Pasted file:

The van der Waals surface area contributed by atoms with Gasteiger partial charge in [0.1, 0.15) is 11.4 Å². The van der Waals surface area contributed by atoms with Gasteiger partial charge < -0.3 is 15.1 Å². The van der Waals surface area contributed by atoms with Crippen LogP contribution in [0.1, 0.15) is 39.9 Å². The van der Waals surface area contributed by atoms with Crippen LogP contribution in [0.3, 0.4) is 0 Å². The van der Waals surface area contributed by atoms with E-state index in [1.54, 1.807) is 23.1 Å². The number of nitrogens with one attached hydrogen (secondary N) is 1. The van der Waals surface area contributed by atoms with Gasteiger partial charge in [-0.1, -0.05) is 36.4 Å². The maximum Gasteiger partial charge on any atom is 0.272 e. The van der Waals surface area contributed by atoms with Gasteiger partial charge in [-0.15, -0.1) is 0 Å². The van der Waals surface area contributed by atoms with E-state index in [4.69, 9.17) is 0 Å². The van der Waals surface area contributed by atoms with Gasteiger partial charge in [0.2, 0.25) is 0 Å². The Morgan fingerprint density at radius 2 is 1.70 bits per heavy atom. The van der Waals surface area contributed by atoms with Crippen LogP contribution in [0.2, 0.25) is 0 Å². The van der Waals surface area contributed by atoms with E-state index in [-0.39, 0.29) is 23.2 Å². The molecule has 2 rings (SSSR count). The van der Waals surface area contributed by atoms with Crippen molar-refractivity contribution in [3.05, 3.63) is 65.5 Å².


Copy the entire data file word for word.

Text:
The van der Waals surface area contributed by atoms with Gasteiger partial charge in [0.1, 0.15) is 11.4 Å². The van der Waals surface area contributed by atoms with Gasteiger partial charge < -0.3 is 15.1 Å². The van der Waals surface area contributed by atoms with Crippen LogP contribution in [0.1, 0.15) is 39.9 Å². The van der Waals surface area contributed by atoms with Crippen LogP contribution in [0.3, 0.4) is 0 Å². The van der Waals surface area contributed by atoms with E-state index in [1.54, 1.807) is 23.1 Å². The number of nitrogens with one attached hydrogen (secondary N) is 1. The van der Waals surface area contributed by atoms with Gasteiger partial charge in [-0.1, -0.05) is 36.4 Å². The maximum Gasteiger partial charge on any atom is 0.272 e. The van der Waals surface area contributed by atoms with Gasteiger partial charge in [-0.15, -0.1) is 0 Å². The van der Waals surface area contributed by atoms with E-state index in [4.69, 9.17) is 0 Å². The van der Waals surface area contributed by atoms with Gasteiger partial charge in [0.2, 0.25) is 0 Å². The Morgan fingerprint density at radius 2 is 1.70 bits per heavy atom. The van der Waals surface area contributed by atoms with Crippen LogP contribution in [0.2, 0.25) is 0 Å². The van der Waals surface area contributed by atoms with E-state index in [-0.39, 0.29) is 23.2 Å². The molecule has 2 rings (SSSR count). The van der Waals surface area contributed by atoms with Crippen molar-refractivity contribution in [3.05, 3.63) is 65.5 Å².